In today’s digital age, many sales reps stick to what they know; using email, social media, and even texts to prospect and converse with potential customers. The days of cold calling have been left behind, and leaving a sales call voicemail? Not a chance. Although technology has opened new channels of communication, don’t forget about the power of phone calls and voicemails.
I can hear the objections already, “Even if I leave a voicemail I never hear back!” Just as the great Wayne Gretzky said, “You miss 100% of the shots you don’t take”. You can cold call all day but if you don’t leave a voicemail, you’re guaranteed a 0% response rate. In fact, certain studies show that well-crafted voicemails can improve response rates anywhere from 3 percent to 22 percent (source).
InsideSales.com recent research shows that 32 percent of respondents use email as a preferred method to communicate with prospects and only 6 percent of sales reps use a single call and voicemail in their sales cadence.
Yes, cold calling and voicemails may seem like a thing of the past but it’s important to think about where your message will stand out more — mixed in with hundreds of other sales emails or alongside the 6 percent of reps who’ve left a voicemail? One study shows that 57 percent of people who receive a cold email think it is spam without even opening it, and the average office worker gets 121 emails a day. It’s time to master the art of the voicemail and get your prospect’s attention with our carefully curated sales voicemail tips below!
Keep it under 30 seconds
There are many articles out there claiming to know the perfect voicemail length but the truth is there is no solid research backing those claims. As a rule of thumb, try and keep your messages under 30 seconds. Leaving something too short can cause a prospect to think it was a misdial, while a message over 30 seconds is expected to be a pitch and thus ignored. Keeping your message around 30 seconds allows you to add value, leave contact information, and leave them wanting more without boring them.
Clearly state your value proposition
Although the real reason you’re calling is to make a sale, a voicemail is not the place to do so. The goal of a sales call voicemail is to get a call back which won’t happen unless you give them a reason to. Instead of talking about how great your product is, provide specific business applications and success metrics. This value statement is the hook that catches a prospect’s interest and makes them eager to learn more.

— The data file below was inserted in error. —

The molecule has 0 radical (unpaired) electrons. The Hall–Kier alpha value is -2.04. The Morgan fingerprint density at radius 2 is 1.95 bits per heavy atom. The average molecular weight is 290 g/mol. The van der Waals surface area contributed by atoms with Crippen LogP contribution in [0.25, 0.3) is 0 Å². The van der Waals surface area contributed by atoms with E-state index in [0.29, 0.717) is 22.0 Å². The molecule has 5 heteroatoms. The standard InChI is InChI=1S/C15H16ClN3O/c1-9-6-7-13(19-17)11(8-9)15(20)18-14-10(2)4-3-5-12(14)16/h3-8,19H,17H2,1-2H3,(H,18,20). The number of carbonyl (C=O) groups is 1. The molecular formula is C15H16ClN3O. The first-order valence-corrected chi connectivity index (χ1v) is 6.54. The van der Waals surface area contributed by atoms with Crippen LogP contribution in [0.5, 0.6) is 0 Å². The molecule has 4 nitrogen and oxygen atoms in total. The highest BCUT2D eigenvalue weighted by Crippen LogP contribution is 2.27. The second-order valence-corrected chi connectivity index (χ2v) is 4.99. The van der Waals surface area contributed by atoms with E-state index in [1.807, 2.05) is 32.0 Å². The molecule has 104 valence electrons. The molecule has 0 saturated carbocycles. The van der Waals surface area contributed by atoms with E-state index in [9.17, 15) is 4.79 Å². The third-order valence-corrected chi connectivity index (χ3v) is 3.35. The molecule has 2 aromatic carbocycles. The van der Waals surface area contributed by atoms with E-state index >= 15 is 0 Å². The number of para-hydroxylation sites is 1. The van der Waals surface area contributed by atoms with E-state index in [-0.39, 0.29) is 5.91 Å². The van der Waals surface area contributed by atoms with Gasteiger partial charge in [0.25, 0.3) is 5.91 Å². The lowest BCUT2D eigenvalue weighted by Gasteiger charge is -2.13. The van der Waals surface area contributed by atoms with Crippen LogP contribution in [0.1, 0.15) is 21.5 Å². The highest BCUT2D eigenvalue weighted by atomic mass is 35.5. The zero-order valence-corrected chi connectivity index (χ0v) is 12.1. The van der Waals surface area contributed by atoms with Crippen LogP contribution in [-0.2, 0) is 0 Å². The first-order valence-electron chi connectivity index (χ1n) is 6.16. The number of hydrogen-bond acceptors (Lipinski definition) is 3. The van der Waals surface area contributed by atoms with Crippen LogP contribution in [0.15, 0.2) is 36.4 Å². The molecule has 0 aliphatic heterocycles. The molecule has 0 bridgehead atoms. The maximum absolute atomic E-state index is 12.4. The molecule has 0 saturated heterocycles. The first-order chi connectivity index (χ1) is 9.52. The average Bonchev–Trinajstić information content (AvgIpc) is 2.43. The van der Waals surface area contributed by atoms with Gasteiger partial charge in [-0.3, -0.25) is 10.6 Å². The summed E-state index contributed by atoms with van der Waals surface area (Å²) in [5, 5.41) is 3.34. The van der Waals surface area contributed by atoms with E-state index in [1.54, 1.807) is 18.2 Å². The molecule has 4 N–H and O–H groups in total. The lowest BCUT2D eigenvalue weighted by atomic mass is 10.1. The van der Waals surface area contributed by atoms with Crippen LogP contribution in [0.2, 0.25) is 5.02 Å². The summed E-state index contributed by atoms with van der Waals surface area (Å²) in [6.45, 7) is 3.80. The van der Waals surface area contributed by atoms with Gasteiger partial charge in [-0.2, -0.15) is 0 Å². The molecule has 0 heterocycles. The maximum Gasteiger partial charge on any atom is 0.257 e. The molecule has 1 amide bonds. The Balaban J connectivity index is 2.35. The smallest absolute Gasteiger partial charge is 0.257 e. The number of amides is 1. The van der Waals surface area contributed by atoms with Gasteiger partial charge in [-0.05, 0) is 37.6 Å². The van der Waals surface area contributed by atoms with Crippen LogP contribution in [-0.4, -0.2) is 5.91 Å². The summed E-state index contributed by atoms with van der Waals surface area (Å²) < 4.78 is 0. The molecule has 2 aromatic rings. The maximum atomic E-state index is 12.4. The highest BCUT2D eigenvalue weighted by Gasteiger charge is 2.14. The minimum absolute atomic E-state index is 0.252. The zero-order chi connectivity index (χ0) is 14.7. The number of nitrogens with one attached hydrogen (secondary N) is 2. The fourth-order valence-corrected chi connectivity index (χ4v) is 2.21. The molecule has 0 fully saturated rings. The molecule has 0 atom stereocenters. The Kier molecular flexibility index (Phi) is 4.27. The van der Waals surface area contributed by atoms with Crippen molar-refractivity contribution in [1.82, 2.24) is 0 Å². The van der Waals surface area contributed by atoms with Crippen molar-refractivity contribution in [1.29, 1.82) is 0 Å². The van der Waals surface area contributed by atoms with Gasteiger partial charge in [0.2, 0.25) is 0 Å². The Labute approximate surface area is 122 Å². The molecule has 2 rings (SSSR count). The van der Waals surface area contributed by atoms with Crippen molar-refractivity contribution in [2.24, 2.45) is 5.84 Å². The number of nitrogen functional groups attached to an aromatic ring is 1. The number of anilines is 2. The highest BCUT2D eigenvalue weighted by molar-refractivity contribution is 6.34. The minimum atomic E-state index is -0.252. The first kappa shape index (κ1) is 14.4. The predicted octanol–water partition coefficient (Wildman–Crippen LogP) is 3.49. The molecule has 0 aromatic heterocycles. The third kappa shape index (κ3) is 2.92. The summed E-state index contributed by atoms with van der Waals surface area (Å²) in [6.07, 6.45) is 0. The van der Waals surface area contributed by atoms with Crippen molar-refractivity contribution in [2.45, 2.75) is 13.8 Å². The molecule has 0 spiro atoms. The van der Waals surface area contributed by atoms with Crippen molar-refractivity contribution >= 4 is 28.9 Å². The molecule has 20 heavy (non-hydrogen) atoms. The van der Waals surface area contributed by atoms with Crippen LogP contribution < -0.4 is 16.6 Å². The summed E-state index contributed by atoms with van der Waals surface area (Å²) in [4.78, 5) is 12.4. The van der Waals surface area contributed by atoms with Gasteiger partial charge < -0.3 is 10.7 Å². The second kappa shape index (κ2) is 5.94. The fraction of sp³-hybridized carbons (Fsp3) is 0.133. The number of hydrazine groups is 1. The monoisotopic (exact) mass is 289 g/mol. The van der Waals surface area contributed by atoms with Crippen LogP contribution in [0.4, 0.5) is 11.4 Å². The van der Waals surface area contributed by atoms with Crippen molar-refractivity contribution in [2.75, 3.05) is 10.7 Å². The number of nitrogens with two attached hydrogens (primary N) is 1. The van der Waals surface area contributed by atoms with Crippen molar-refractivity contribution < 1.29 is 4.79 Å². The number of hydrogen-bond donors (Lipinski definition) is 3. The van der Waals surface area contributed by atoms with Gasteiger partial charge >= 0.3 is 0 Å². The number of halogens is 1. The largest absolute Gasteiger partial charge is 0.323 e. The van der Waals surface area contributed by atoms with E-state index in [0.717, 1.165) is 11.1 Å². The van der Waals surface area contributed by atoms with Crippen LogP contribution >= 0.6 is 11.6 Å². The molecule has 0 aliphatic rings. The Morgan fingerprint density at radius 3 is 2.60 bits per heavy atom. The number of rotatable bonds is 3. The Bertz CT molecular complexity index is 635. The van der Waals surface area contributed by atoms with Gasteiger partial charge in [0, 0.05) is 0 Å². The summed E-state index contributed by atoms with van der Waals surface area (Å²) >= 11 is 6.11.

Repeat your contact information
This seems simple but is often forgotten. Repeating your contact information allows the prospect to note the information without having to replay the message. As a rep, you should always want to make things as easy as possible for your prospects, so think of repeating your information as a courtesy to them.
Don’t start with your name and title
A successful voicemail stands out to your prospect. Almost every sales call voicemail I have received starts with, “Hi my name is John Smith from ABC company…”. This not only blends in with every other sales voicemail, it can also potentially set you up for disaster. Many people will hear this sentence and have either heard of your company and have preconceived notions or they haven’t heard of you and therefore don’t care. Instead, start with stating the reason for your call, adding in a value proposition, and finishing with your name and contact information.
Speak calmly and slowly in your normal voice
We get it, cold calling can be nerve-wracking and leaving voicemails can cause you to freeze like a deer in the headlights. Avoid this by preparing your pitch beforehand so you know what to say even when you’re flustered. Make a concentrated effort to speak slower and in an even tone (often your voice will change in times of stress). Additionally, salespeople are often trained to speak in an excited tone, resulting in an unnaturally high pitched voice. Sales voicemails that get callbacks will sound casual and authentic, like you’re speaking with an old friend.
When keeping busy with texts, emails, and LinkedIn messages, it’s easy to make the mistake of letting phone calls and voicemails fall by the wayside. Voicemails are a crucial tool in a salesperson’s toolkit and should therefore be included in a rep’s overall contact strategy. Even if a prospect doesn’t call back, the combination of voicemails, emails, and messages can build brand recognition and familiarity with a prospect, resulting in more deals closed.
Still having trouble encouraging your reps to make calls? Enjoy these 5 Sales Contest Ideas for Motivating Calls to reinforce this important prospecting activity.